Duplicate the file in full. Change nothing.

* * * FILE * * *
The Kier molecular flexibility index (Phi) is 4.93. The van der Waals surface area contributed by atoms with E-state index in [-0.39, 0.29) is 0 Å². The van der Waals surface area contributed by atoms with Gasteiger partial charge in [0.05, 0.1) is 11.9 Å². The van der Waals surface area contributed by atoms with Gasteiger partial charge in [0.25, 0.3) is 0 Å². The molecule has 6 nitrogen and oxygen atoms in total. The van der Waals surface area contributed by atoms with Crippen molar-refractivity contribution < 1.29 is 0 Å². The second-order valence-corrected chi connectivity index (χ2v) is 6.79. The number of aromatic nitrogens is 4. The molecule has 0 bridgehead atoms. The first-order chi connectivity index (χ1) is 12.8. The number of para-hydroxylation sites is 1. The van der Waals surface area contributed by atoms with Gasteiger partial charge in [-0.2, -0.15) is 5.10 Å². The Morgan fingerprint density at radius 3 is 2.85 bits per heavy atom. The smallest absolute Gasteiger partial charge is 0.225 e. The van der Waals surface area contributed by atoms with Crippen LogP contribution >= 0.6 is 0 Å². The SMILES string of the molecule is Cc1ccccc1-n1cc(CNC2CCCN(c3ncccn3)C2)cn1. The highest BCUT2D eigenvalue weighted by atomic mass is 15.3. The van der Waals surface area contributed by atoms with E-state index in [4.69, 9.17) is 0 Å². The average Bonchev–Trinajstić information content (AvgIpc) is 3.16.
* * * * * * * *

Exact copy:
The Kier molecular flexibility index (Phi) is 4.93. The van der Waals surface area contributed by atoms with E-state index in [-0.39, 0.29) is 0 Å². The van der Waals surface area contributed by atoms with Gasteiger partial charge in [0.05, 0.1) is 11.9 Å². The van der Waals surface area contributed by atoms with Gasteiger partial charge in [0.25, 0.3) is 0 Å². The molecule has 6 nitrogen and oxygen atoms in total. The van der Waals surface area contributed by atoms with Crippen molar-refractivity contribution < 1.29 is 0 Å². The second-order valence-corrected chi connectivity index (χ2v) is 6.79. The number of aromatic nitrogens is 4. The molecule has 0 bridgehead atoms. The first-order chi connectivity index (χ1) is 12.8. The number of para-hydroxylation sites is 1. The van der Waals surface area contributed by atoms with Gasteiger partial charge in [-0.2, -0.15) is 5.10 Å². The Morgan fingerprint density at radius 3 is 2.85 bits per heavy atom. The smallest absolute Gasteiger partial charge is 0.225 e. The van der Waals surface area contributed by atoms with Crippen LogP contribution >= 0.6 is 0 Å². The SMILES string of the molecule is Cc1ccccc1-n1cc(CNC2CCCN(c3ncccn3)C2)cn1. The highest BCUT2D eigenvalue weighted by atomic mass is 15.3. The van der Waals surface area contributed by atoms with E-state index in [4.69, 9.17) is 0 Å². The average Bonchev–Trinajstić information content (AvgIpc) is 3.16.